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Written by R.W.Cothern   

The Banner of Love--February 15, 1952

Sleep would not come to the tired and worried little pastor. Tomorrow was meeting day and his task loomed dark and forbidding before him. He tried hard to think it all out, but wound up after a few hours in just a silent, tearless prayer: "Lord help me bear my cross like a man."

Next morning he waited at the place of meeting until the usual array of Church goers arrived. A bit late but anyway they were there. After the usual how do you do's the men sought their accustomed seats hung their hats on the same old nail and stuffing their hands down deep into their pockets they appeared all set for the occasion and to the seriously thinking little preacher they presented a sort of "Lets get it over with attitude."

The woman continued to discuss the many innocent and interesting things that filled their minds until a deacon said, "It is five minutes to eleven; if we are going to do any singing...."--and evidently they were not going to do much, or they would have started half an hour ago.

He pulled them through the first song, then an awkward pause and some one in a whispered tone finished telling what the song had cut short.

The pastor struggled with his message, half believing it was not appreciated, and the general atmosphere of indifference hung like a pall of gloom  over the preacher's heart. When the last Amen was said both preacher and hearers were relieved.

Next Sunday the pastor goes to another of his Churches (he has four and of course they could not have preaching but once a month and some people can backslide in less than a month) and as he drove the long distance he meditated constantly on the word of God, praying, praying, as always for the grace he must have and when he arrived the sound of sweet gospel singing greeted his ear! Coming in and up the aisle he was warmly greeted by many who had been praying for him, some even wept because this privilege seemed so dear to them, a place in the house of God. They had not come into church so unprepared as the other church folks of last Sunday. They had spent some time weighing their own responsibilities. They had come to Church in a warm faith, and had drawn near the Lord in the 40-minute song service.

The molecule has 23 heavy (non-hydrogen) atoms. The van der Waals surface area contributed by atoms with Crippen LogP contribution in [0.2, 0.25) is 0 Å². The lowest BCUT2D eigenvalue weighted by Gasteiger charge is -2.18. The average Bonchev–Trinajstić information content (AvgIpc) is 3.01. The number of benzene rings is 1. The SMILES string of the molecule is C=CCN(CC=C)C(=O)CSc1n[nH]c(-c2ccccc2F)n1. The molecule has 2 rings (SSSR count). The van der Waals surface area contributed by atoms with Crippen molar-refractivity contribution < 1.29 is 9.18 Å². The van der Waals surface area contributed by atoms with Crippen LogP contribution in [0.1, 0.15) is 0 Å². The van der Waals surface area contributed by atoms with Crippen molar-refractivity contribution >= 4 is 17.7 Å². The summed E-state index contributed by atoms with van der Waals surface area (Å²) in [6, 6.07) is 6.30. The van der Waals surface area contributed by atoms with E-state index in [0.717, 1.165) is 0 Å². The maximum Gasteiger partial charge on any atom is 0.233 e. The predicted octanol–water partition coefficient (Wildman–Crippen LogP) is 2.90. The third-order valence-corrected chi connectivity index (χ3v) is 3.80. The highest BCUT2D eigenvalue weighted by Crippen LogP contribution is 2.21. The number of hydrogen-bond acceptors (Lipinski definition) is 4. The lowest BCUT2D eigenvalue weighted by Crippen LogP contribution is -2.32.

The tired little pastor was not tired any more, but his spirit soared to new heights and the joy of the meeting knew no bounds!

Most preachers CERTAINLY try to do their best and their congregations want to try to carry their end of the load. It takes a little thinking, praying and humbling. The great apostle said something about "Let us therefore fear, lest a promise being left us of entering into His rest, any of you should seem to come short of it."

R. W. Cothern

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The Primitive or Old School Baptists cling to the doctrines and practices held by Baptist Churches throughout America at the close of the Revolutionary War. This site is dedicated to providing access to our rich heritage, with both historic and contemporary writings.